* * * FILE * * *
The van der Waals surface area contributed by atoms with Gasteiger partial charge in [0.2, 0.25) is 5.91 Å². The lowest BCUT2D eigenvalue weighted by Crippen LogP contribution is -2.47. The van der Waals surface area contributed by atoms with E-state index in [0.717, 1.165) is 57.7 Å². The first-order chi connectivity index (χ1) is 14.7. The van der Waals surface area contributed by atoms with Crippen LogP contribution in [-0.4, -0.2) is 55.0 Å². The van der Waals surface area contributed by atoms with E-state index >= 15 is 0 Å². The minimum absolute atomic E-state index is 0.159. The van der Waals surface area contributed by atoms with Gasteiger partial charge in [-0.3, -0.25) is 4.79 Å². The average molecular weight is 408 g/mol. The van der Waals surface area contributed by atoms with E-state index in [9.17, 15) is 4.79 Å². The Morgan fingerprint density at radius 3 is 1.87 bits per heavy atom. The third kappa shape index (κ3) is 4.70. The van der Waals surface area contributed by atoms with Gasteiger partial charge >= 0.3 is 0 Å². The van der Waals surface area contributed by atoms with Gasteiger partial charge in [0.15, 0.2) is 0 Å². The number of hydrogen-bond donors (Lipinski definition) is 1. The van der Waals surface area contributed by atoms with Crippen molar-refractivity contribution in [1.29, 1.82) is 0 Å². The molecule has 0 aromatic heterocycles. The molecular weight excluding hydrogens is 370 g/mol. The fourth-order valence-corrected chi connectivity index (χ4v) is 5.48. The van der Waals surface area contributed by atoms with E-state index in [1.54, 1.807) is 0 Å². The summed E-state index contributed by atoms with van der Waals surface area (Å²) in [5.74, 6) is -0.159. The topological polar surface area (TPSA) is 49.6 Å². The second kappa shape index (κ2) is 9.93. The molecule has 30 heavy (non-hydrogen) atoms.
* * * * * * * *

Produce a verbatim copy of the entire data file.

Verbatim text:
The van der Waals surface area contributed by atoms with Gasteiger partial charge in [0.2, 0.25) is 5.91 Å². The lowest BCUT2D eigenvalue weighted by Crippen LogP contribution is -2.47. The van der Waals surface area contributed by atoms with E-state index in [0.717, 1.165) is 57.7 Å². The first-order chi connectivity index (χ1) is 14.7. The van der Waals surface area contributed by atoms with Crippen LogP contribution in [-0.4, -0.2) is 55.0 Å². The van der Waals surface area contributed by atoms with E-state index >= 15 is 0 Å². The minimum absolute atomic E-state index is 0.159. The van der Waals surface area contributed by atoms with Gasteiger partial charge in [-0.3, -0.25) is 4.79 Å². The average molecular weight is 408 g/mol. The van der Waals surface area contributed by atoms with E-state index in [9.17, 15) is 4.79 Å². The Morgan fingerprint density at radius 3 is 1.87 bits per heavy atom. The third kappa shape index (κ3) is 4.70. The van der Waals surface area contributed by atoms with Gasteiger partial charge >= 0.3 is 0 Å². The van der Waals surface area contributed by atoms with Gasteiger partial charge in [0.15, 0.2) is 0 Å². The number of hydrogen-bond donors (Lipinski definition) is 1. The van der Waals surface area contributed by atoms with Crippen molar-refractivity contribution in [1.29, 1.82) is 0 Å². The molecule has 0 aromatic heterocycles. The molecular weight excluding hydrogens is 370 g/mol. The fourth-order valence-corrected chi connectivity index (χ4v) is 5.48. The van der Waals surface area contributed by atoms with E-state index in [1.54, 1.807) is 0 Å². The summed E-state index contributed by atoms with van der Waals surface area (Å²) in [5.74, 6) is -0.159. The topological polar surface area (TPSA) is 49.6 Å². The second kappa shape index (κ2) is 9.93. The molecule has 30 heavy (non-hydrogen) atoms.